Jim Blandy wrote:
> We draw the line around doing a good job handling as many reasonable
> use cases as we can see how.
Ah, therein lies the rub. I don't think this (autoexpanding zip
archives or special handling for OO files) is a reasonable use case. I
don't think Subversion has any business encoding knowledge about some
other application's binary file format. If the other app wants to use
Subversion more efficiently, let them interface with us.
I am slightly less negative about adding client-side hooks to perform
transformations on files prior to committing. I don't think the OP (and
others) have thought through all of the ramifications of this sort of
change. I think it is much more reasonable to do this as a wrapper to
Subversion, for _now_, because of both the security issues and the lack
of standard scripting tools on all of the platforms where Subversion runs.
It would by much easier to sell "run this when you hit a file with this
type and then take the updated file for storage" if, and only if, there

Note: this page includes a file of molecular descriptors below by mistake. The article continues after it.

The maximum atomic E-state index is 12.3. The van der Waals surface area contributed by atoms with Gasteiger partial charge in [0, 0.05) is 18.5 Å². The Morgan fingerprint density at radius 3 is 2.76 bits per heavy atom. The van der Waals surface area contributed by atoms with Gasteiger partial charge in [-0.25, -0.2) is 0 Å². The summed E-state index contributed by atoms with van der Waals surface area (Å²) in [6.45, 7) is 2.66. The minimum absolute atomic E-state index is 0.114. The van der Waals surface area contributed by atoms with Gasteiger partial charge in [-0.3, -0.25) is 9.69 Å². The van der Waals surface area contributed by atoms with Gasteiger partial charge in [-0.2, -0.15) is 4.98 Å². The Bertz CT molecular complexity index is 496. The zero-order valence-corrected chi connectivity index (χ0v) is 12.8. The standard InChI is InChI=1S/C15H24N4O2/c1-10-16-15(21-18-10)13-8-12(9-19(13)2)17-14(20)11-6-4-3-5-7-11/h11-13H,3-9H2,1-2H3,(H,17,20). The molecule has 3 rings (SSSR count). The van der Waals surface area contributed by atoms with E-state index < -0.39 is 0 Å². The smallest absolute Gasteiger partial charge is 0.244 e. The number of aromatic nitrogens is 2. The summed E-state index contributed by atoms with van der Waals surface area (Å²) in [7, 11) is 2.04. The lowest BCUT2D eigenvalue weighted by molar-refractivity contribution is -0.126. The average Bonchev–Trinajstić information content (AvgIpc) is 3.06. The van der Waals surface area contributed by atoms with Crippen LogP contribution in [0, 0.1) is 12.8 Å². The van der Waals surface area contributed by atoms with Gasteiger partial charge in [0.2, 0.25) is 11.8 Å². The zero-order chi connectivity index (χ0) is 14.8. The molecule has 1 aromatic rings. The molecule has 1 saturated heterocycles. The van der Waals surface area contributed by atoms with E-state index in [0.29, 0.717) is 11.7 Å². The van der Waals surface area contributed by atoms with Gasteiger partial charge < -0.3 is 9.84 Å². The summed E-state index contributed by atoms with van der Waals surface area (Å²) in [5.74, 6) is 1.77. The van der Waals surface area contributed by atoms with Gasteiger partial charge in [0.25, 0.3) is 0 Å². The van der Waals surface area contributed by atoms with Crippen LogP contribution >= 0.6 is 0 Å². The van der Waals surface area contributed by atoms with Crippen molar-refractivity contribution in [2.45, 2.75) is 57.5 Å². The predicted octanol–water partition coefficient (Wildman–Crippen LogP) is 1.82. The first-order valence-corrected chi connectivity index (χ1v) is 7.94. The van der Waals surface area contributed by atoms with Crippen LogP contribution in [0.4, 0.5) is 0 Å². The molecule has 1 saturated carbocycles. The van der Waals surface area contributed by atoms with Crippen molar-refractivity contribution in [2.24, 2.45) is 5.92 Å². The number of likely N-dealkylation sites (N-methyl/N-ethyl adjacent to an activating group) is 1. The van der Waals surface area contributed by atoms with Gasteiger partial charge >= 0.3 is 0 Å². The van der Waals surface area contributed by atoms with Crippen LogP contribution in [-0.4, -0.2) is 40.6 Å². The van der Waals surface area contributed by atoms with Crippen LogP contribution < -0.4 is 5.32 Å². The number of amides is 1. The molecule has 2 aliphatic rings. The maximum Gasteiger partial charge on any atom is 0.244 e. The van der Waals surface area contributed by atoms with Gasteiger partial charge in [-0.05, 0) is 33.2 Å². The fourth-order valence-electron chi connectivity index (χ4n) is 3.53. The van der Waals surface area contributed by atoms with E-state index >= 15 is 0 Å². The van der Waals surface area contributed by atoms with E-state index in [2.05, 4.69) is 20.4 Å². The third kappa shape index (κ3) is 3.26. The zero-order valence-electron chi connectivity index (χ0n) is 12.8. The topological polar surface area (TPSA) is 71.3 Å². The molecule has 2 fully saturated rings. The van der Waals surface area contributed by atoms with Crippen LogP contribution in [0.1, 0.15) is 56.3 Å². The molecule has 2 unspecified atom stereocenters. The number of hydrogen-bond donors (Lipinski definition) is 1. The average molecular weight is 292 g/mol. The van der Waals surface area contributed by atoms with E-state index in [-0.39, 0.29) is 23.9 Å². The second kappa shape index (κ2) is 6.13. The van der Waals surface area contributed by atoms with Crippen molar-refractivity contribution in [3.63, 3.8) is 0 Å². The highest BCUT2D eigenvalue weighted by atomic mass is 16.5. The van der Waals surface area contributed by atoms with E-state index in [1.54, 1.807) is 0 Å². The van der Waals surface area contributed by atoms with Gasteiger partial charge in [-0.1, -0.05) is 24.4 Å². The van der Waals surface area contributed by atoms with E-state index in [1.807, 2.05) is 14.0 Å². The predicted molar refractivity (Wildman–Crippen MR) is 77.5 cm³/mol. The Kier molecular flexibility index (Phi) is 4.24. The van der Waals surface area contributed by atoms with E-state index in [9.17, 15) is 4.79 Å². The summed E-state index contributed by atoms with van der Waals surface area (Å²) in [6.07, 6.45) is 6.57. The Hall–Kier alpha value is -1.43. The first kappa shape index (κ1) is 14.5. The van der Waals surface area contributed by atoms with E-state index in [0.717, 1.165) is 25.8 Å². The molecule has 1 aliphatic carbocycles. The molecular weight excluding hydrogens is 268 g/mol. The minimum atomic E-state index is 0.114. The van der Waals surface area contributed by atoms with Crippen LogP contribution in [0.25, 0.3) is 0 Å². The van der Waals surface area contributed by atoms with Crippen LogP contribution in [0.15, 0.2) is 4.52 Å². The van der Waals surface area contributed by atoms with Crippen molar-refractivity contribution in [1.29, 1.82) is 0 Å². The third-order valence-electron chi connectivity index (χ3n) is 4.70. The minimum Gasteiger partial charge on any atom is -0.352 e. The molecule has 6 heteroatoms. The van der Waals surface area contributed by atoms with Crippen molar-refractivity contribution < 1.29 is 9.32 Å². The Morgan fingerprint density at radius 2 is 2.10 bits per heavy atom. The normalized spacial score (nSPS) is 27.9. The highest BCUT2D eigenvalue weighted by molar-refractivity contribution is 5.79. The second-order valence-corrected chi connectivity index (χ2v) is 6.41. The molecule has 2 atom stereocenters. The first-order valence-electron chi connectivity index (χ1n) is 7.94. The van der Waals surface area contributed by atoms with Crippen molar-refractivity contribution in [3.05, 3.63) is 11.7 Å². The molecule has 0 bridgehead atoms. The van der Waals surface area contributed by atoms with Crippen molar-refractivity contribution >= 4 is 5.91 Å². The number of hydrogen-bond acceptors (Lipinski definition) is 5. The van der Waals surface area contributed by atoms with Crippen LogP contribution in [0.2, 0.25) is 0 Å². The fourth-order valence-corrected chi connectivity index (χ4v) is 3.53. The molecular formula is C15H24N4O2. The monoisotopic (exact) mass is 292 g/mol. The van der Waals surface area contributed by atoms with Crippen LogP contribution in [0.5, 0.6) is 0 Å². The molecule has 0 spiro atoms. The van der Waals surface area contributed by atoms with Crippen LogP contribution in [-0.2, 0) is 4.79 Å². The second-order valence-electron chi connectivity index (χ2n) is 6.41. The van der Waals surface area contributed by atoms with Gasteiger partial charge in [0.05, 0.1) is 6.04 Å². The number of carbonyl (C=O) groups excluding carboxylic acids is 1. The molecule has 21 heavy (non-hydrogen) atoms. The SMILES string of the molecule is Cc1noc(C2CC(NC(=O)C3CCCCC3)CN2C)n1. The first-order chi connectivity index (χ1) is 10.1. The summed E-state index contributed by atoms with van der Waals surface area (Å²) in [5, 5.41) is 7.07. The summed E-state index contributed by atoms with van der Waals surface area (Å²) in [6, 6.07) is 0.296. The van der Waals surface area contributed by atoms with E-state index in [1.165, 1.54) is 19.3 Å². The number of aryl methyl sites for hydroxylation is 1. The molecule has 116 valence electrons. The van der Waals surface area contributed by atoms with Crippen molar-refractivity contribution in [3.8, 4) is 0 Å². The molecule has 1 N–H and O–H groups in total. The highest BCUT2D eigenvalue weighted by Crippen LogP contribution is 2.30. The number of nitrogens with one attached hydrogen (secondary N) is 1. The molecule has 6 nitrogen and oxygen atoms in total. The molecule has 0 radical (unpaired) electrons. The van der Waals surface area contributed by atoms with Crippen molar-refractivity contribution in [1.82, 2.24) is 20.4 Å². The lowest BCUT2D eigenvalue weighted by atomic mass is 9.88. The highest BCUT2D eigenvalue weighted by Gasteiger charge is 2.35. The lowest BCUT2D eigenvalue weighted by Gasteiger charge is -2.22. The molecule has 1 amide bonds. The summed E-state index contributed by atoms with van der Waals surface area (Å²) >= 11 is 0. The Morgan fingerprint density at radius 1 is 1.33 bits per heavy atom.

were server managed configurations. Client side hooks are brittle
enough without that, but trying to distribute user config files
out-of-band (not to mention potentially unversioned) is a nightmare.
This one feature (server-managed config) alone would solve an enormous
number of issues. At that point, a client side hook feature becomes
palatable and more importantly manageable.
> What's wrong here is that your real answer is, "I can't see how to do
> that well, without causing other problems" --- a perfectly fine answer
> --- but what you've written is, "This tool isn't supposed to do that."
> Those are different arguments.
I'm arguing that "Subversion wasn't *intended* to do that, it is tuned
for text; and furthermore, in order to do that in Subversion would
require an unnecessary amount of some other project's internal structure
to intrude on Subversion."
> If we could see a good solution (I
> think making OO use "rsyncable" compression is a great solution), then
> we *would* want to do it.
If making OO files more friendly to Subversion is possible, I'm all for
it. I don't have any problem with that. The Subversion project doesn't
have to basically do anything there. I don't think that there is too
much hope for that (as pointed out by someone else, zip archives are a
collection of individually zipped files, which is AFAIK, not true of
gzip, even though the actual compression algorithms are related).
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Received on Thu Dec 8 21:44:43 2005